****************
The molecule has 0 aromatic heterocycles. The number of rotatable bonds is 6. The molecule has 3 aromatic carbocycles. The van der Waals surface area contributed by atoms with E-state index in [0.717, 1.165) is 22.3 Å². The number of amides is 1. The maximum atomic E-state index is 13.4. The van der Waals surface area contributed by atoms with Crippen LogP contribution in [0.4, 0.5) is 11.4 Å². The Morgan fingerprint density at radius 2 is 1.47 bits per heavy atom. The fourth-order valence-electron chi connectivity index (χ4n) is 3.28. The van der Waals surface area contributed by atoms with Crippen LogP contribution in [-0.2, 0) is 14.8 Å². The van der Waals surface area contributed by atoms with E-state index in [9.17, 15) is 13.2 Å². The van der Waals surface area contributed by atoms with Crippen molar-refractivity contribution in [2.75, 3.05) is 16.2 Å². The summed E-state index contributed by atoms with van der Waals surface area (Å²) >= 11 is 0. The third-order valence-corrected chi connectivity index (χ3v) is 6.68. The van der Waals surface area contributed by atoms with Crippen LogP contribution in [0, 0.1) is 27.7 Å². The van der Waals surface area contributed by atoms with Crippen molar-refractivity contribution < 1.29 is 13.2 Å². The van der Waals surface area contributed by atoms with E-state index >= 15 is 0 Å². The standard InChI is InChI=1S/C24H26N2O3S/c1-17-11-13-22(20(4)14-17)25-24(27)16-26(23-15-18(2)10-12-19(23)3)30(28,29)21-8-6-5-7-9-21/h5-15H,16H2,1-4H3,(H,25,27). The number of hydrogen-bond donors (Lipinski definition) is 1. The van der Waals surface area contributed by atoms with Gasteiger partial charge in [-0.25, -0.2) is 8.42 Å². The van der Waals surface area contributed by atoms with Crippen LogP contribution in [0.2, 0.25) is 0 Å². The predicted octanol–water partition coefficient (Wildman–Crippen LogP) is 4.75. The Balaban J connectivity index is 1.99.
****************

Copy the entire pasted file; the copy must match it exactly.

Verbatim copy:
The molecule has 0 aromatic heterocycles. The number of rotatable bonds is 6. The molecule has 3 aromatic carbocycles. The van der Waals surface area contributed by atoms with E-state index in [0.717, 1.165) is 22.3 Å². The number of amides is 1. The maximum atomic E-state index is 13.4. The van der Waals surface area contributed by atoms with Crippen LogP contribution in [0.4, 0.5) is 11.4 Å². The Morgan fingerprint density at radius 2 is 1.47 bits per heavy atom. The fourth-order valence-electron chi connectivity index (χ4n) is 3.28. The van der Waals surface area contributed by atoms with Crippen LogP contribution in [-0.2, 0) is 14.8 Å². The van der Waals surface area contributed by atoms with E-state index in [9.17, 15) is 13.2 Å². The van der Waals surface area contributed by atoms with Crippen molar-refractivity contribution in [2.75, 3.05) is 16.2 Å². The summed E-state index contributed by atoms with van der Waals surface area (Å²) >= 11 is 0. The third-order valence-corrected chi connectivity index (χ3v) is 6.68. The van der Waals surface area contributed by atoms with Crippen LogP contribution in [0, 0.1) is 27.7 Å². The van der Waals surface area contributed by atoms with Crippen molar-refractivity contribution < 1.29 is 13.2 Å². The van der Waals surface area contributed by atoms with E-state index >= 15 is 0 Å². The standard InChI is InChI=1S/C24H26N2O3S/c1-17-11-13-22(20(4)14-17)25-24(27)16-26(23-15-18(2)10-12-19(23)3)30(28,29)21-8-6-5-7-9-21/h5-15H,16H2,1-4H3,(H,25,27). The number of hydrogen-bond donors (Lipinski definition) is 1. The van der Waals surface area contributed by atoms with Gasteiger partial charge in [-0.25, -0.2) is 8.42 Å². The van der Waals surface area contributed by atoms with Crippen LogP contribution in [0.2, 0.25) is 0 Å². The predicted octanol–water partition coefficient (Wildman–Crippen LogP) is 4.75. The Balaban J connectivity index is 1.99.